If I use the strict definition of "elf," then the answer must be no. Like humans, elves have ears on the sides of the head and the ears themselves are splayed out along the skull to capture sound in a hemispherical fashion. This gives us a tremendous advantage when it comes to triangulating sound from any source around us. However, our hearing is substantially weaker than creatures with cone-shaped ears.

Animals (like cats) with cone-shaped ears hear sound basically from only one direction: the direction the ears are pointing — but the cone shape captures sound better. Most such animals can rotate the ears to track sound, compensating somewhat for the lack of 360-degree tracking, but it's a much slower and less accurate process.

Remember that the shape of an elf's ear — the traditional pointy-eared elf — wouldn't actually give them improved hearing. The extra flesh is just that, extra flesh. We can stretch our ears today into marvelous shapes and it does nothing to our hearing.

Further, when you say "rotate" you must realize that so long as the ear isn't cone-shaped, there's nowhere for the rotation to go.


Let's assume elves had superior ear-wiggling muscle control such that they could pull the flesh behind the ear hole forward, turning the ear into a rudimentary cone-shaped ear akin to cupping your hands behind your ears. That would shift the ear from "tracking mode" to "sensitive mode," allowing them to hear better in the direction their nose was pointing. That's actually an interesting idea.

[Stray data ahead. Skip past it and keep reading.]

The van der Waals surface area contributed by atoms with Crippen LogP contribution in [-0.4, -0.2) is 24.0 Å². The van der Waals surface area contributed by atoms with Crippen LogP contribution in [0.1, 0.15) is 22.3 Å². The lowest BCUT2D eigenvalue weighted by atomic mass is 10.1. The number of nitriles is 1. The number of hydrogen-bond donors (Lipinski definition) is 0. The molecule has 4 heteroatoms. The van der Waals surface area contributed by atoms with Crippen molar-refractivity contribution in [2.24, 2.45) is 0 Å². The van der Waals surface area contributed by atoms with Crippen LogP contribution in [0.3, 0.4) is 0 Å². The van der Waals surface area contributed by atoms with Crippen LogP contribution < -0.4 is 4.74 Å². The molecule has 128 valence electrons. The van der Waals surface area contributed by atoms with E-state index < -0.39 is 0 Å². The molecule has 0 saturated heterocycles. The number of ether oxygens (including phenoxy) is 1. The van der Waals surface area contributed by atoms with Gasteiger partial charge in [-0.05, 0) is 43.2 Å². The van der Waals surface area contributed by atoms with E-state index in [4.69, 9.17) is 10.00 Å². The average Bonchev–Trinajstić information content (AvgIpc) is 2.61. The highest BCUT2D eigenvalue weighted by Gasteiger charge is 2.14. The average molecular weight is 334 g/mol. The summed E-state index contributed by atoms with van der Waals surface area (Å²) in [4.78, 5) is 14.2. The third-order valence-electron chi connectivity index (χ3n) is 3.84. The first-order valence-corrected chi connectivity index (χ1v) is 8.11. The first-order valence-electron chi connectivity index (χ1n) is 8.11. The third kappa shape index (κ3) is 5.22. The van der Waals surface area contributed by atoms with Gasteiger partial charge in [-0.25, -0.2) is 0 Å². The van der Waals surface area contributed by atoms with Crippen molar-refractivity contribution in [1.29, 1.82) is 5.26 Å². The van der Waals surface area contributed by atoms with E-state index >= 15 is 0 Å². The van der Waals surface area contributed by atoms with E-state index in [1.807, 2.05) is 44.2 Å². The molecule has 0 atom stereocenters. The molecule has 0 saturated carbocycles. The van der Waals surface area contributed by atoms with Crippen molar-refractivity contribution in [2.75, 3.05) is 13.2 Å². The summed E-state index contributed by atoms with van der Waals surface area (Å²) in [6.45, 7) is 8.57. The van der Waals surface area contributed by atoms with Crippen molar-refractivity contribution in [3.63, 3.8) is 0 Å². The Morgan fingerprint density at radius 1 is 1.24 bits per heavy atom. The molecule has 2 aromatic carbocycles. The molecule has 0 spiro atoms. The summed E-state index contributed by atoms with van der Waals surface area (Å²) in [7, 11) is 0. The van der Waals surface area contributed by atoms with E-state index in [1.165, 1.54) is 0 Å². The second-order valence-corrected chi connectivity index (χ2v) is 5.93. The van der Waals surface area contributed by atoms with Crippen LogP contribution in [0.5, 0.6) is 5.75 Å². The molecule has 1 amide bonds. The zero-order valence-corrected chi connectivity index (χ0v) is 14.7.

• $\begingroup$ AFAIK, there's no reason a primate species couldn't evolve to have ears higher on the head. Perhaps a good target for this would be the horse. $\endgroup$ – jamesqf Aug 28 '17 at 3:46
  • $\begingroup$ My suspicion is that a review of species will discover hunters frequently have cone-shaped ears and gatherers frequently have splayed ears. $\endgroup$ – JBH Aug 28 '17 at 3:52
  • $\begingroup$ I don't think so. Lots of more-or-less cone-shaped ears in prey animals - horses, of course, cows, deer, rabbits, &c. I think what you might find is that predator ears mainly focus straight ahead (as with the cat picture below), while prey-species ears can swivel to focus sound from any direction. Much like eyes: predators tend to have narrow fields of view, prey a wider field. $\endgroup$ – jamesqf Aug 28 '17 at 17:05

Many people don't know this, but the pointy part of elves ears is an attachment point for a set of tendons and sinew that also attach around the base of the ear.

This gives them a lot of control over the shape of their ear; by constricting the tendons, they can cup and curl their ears much more than humans...it even allows them to hear "around corners" when hiding behind rocks and trees which is part of the reason they are so stealthy.

Of course the first hand subjective experience of the elf is not of pulling tendons but "hearing that particular spot over there".

The actual muscular mechanics is similar to the way a monkeys' tail works.